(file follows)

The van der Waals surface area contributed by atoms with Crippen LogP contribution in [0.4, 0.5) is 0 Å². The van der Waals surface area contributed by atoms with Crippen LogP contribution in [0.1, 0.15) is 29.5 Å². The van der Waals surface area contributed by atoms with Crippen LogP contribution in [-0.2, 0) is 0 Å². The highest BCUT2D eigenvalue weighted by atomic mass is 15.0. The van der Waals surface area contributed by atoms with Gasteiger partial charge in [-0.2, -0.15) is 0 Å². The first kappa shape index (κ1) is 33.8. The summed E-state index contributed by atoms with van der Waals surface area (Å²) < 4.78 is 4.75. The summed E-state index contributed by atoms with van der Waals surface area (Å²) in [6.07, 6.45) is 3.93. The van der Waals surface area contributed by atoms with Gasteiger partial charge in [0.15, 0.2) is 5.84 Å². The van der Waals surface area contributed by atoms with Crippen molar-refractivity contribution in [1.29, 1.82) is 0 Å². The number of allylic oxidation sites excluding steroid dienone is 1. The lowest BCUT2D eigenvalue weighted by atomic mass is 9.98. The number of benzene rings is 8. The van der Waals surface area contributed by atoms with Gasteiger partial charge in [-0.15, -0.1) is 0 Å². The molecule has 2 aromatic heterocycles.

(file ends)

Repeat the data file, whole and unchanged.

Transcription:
The van der Waals surface area contributed by atoms with Crippen LogP contribution in [0.4, 0.5) is 0 Å². The van der Waals surface area contributed by atoms with Crippen LogP contribution in [0.1, 0.15) is 29.5 Å². The van der Waals surface area contributed by atoms with Crippen LogP contribution in [-0.2, 0) is 0 Å². The highest BCUT2D eigenvalue weighted by atomic mass is 15.0. The van der Waals surface area contributed by atoms with Gasteiger partial charge in [-0.2, -0.15) is 0 Å². The first kappa shape index (κ1) is 33.8. The summed E-state index contributed by atoms with van der Waals surface area (Å²) < 4.78 is 4.75. The summed E-state index contributed by atoms with van der Waals surface area (Å²) in [6.07, 6.45) is 3.93. The van der Waals surface area contributed by atoms with Gasteiger partial charge in [0.15, 0.2) is 5.84 Å². The van der Waals surface area contributed by atoms with Crippen molar-refractivity contribution in [1.29, 1.82) is 0 Å². The number of allylic oxidation sites excluding steroid dienone is 1. The lowest BCUT2D eigenvalue weighted by atomic mass is 9.98. The number of benzene rings is 8. The van der Waals surface area contributed by atoms with Gasteiger partial charge in [-0.15, -0.1) is 0 Å². The molecule has 2 aromatic heterocycles.